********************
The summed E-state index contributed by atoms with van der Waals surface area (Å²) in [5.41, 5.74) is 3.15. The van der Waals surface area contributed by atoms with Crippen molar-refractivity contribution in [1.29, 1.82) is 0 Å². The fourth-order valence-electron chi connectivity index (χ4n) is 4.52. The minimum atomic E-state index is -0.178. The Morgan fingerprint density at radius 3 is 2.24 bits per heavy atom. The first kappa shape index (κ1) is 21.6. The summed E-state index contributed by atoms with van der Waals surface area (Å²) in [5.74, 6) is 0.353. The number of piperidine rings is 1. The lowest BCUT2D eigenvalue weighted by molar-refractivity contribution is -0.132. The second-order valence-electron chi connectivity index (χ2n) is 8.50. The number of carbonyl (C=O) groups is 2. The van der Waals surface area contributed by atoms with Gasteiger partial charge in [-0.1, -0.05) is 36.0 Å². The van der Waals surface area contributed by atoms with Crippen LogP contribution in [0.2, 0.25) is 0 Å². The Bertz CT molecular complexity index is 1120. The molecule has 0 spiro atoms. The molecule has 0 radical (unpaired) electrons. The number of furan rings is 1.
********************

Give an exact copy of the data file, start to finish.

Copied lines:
The summed E-state index contributed by atoms with van der Waals surface area (Å²) in [5.41, 5.74) is 3.15. The van der Waals surface area contributed by atoms with Crippen molar-refractivity contribution in [1.29, 1.82) is 0 Å². The fourth-order valence-electron chi connectivity index (χ4n) is 4.52. The minimum atomic E-state index is -0.178. The Morgan fingerprint density at radius 3 is 2.24 bits per heavy atom. The first kappa shape index (κ1) is 21.6. The summed E-state index contributed by atoms with van der Waals surface area (Å²) in [5.74, 6) is 0.353. The number of piperidine rings is 1. The lowest BCUT2D eigenvalue weighted by molar-refractivity contribution is -0.132. The second-order valence-electron chi connectivity index (χ2n) is 8.50. The number of carbonyl (C=O) groups is 2. The van der Waals surface area contributed by atoms with Gasteiger partial charge in [-0.1, -0.05) is 36.0 Å². The van der Waals surface area contributed by atoms with Crippen LogP contribution in [0.2, 0.25) is 0 Å². The Bertz CT molecular complexity index is 1120. The molecule has 0 spiro atoms. The molecule has 0 radical (unpaired) electrons. The number of furan rings is 1.